18% of winter sports fanatics are cutting back on travel insurance

31 October 2008 / by Rachael Stiles
Brits are putting themselves in serious danger by booking winter sports holidays but scrimping on the insurance, new research from esure has revealed.

According to the results, almost a fifth of people polled said they would forgo travel insurance, despite the need for specialist winter sports travel insurance, in an attempt to cut the costs of their winter sports holiday. However, esure is warning that this could be a false economy.

And, as the credit crunch bites and looks set to morph into a recession, it is not just travel insurance that Brits are willing to cut back on in favour of the slopes.

According to the survey, 65 per cent of Brits would consider shortening their trip if it means saving money. In addition, almost half of people questioned said they would be willing to head for the Scottish ski slopes instead of the Alps or Rockies.

It seems that location is not as important as previously thought when it comes to skiing as more than half of those surveyed said they would happily choose lesser known slopes like those in Poland if it means saving money.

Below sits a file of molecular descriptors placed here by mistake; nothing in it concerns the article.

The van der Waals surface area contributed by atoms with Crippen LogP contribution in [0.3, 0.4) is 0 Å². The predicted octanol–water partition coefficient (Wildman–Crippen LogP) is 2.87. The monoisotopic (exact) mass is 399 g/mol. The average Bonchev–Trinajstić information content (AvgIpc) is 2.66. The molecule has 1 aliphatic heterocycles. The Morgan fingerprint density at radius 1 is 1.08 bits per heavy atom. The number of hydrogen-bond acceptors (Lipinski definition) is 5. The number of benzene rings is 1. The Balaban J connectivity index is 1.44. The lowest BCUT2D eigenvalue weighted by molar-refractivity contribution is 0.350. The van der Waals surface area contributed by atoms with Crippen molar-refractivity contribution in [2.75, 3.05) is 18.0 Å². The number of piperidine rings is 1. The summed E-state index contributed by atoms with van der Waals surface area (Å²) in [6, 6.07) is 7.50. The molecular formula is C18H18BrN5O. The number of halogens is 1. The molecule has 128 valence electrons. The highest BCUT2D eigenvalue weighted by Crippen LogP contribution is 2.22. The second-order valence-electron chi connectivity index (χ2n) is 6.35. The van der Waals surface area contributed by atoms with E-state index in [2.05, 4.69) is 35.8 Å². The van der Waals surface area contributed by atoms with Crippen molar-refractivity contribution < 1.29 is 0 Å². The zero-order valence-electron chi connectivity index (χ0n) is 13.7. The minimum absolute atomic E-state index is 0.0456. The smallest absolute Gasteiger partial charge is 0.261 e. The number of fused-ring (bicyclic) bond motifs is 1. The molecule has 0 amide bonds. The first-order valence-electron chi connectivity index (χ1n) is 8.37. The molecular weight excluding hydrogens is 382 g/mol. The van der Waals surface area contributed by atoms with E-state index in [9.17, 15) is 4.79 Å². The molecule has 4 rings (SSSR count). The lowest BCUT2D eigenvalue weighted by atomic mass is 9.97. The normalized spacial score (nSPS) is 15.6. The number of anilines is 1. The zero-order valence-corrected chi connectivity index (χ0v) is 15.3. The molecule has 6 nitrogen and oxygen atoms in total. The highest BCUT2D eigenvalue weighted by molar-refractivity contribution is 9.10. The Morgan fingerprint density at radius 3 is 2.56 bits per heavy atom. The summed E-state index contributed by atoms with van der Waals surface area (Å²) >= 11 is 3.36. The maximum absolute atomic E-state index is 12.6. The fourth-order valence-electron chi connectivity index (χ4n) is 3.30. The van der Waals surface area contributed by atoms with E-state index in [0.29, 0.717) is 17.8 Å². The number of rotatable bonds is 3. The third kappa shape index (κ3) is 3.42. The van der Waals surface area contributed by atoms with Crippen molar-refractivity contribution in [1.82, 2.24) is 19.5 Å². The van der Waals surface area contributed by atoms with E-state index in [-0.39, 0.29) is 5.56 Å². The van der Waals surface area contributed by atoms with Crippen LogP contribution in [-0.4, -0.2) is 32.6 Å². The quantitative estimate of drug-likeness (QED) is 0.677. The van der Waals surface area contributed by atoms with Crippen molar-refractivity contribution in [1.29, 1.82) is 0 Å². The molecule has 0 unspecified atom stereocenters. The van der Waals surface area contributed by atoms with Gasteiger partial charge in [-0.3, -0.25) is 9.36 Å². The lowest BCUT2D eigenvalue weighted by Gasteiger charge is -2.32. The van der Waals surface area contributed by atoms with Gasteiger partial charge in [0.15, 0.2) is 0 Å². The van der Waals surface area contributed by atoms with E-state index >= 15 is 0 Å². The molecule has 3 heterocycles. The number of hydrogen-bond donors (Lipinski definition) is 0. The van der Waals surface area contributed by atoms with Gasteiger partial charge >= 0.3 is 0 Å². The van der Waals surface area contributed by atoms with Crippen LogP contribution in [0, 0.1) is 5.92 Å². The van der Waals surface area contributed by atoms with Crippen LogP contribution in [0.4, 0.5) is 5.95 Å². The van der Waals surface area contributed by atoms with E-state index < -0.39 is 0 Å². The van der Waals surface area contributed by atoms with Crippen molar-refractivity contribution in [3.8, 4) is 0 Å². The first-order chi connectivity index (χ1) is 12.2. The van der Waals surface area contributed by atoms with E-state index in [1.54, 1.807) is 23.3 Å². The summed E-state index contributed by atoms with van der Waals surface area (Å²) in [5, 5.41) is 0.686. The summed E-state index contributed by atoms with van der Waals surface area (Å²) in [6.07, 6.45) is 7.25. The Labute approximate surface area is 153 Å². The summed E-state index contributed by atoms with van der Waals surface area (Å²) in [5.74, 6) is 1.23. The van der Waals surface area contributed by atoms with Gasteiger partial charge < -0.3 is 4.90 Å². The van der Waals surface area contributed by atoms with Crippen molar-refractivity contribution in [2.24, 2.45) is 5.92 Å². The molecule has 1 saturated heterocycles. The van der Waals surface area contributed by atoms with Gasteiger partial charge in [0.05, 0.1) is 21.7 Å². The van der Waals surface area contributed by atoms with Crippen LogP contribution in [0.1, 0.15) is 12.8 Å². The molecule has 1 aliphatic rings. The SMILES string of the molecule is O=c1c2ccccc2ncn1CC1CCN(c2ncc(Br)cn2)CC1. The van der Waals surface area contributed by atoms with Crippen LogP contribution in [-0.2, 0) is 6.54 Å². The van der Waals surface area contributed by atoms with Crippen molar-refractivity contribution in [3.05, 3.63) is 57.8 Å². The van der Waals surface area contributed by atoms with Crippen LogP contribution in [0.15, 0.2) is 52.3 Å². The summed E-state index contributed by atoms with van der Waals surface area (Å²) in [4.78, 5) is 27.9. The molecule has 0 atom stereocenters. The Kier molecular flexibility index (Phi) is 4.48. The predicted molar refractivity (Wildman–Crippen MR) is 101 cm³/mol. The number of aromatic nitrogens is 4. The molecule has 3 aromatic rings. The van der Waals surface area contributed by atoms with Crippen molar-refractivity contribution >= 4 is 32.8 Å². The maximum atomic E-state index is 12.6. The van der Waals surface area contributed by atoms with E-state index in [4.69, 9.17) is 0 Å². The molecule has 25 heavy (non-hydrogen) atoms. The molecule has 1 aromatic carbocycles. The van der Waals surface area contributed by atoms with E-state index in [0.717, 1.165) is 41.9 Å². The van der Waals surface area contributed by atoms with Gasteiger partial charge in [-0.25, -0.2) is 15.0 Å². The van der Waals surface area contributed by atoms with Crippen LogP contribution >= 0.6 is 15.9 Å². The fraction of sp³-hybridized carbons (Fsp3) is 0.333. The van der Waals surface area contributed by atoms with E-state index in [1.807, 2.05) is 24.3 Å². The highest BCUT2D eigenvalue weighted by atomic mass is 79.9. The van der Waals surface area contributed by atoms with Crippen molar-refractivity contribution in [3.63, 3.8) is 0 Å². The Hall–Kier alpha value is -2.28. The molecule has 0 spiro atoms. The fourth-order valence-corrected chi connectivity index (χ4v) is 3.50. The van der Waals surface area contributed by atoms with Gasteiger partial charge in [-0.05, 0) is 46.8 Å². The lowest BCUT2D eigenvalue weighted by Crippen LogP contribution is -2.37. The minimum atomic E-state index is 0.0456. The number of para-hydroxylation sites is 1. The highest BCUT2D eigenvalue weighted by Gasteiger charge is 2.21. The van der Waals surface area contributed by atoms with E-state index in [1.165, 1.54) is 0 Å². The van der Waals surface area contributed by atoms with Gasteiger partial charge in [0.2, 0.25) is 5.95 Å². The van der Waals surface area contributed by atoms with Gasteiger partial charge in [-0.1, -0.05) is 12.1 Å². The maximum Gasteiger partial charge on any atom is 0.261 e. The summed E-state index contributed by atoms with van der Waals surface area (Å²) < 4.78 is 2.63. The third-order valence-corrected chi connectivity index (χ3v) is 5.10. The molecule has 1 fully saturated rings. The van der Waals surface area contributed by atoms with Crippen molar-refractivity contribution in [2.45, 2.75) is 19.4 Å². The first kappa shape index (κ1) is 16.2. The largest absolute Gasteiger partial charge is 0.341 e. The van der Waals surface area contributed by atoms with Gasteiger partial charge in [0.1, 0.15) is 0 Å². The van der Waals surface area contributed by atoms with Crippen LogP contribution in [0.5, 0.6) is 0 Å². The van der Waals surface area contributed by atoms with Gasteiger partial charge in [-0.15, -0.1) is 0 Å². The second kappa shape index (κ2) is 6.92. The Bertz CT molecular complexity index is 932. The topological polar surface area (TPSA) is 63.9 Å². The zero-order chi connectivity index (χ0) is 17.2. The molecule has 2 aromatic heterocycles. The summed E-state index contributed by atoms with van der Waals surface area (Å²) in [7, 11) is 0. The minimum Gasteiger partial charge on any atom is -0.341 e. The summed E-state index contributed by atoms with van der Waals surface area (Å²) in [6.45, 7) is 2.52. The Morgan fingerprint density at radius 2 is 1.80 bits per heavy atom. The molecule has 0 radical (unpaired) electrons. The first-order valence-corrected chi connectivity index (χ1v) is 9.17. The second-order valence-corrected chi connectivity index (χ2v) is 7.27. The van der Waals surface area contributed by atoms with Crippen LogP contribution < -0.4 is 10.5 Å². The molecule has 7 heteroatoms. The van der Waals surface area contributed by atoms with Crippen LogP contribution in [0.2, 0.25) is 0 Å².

Commenting on the changing behaviour of the UK's skiers and snowboarders and the impact this could have on insurance, head of travel insurance at esure, Mike Pickard, said: "With more skiers considering weekend breaks and trips to Scotland as household purses tighten, there may be a greater temptation to dismiss the need for travel insurance.

But any winter sports holiday – no matter how long the trip or how close to home – comes with a certain element of risk. It's crucial to ensure you're fully covered if you have an accident on the slopes."

And, commenting on the new trend of snow sports fanatics travelling to less on-trend locations, Mr Pickard added: "The growing popularity of less-established winter resorts increases the importance for skiers to have suitable cover.

"Less well-known ski destinations such as Poland may be cheaper but medical facilities and rescue services are unlikely to match the standards of some established resorts."

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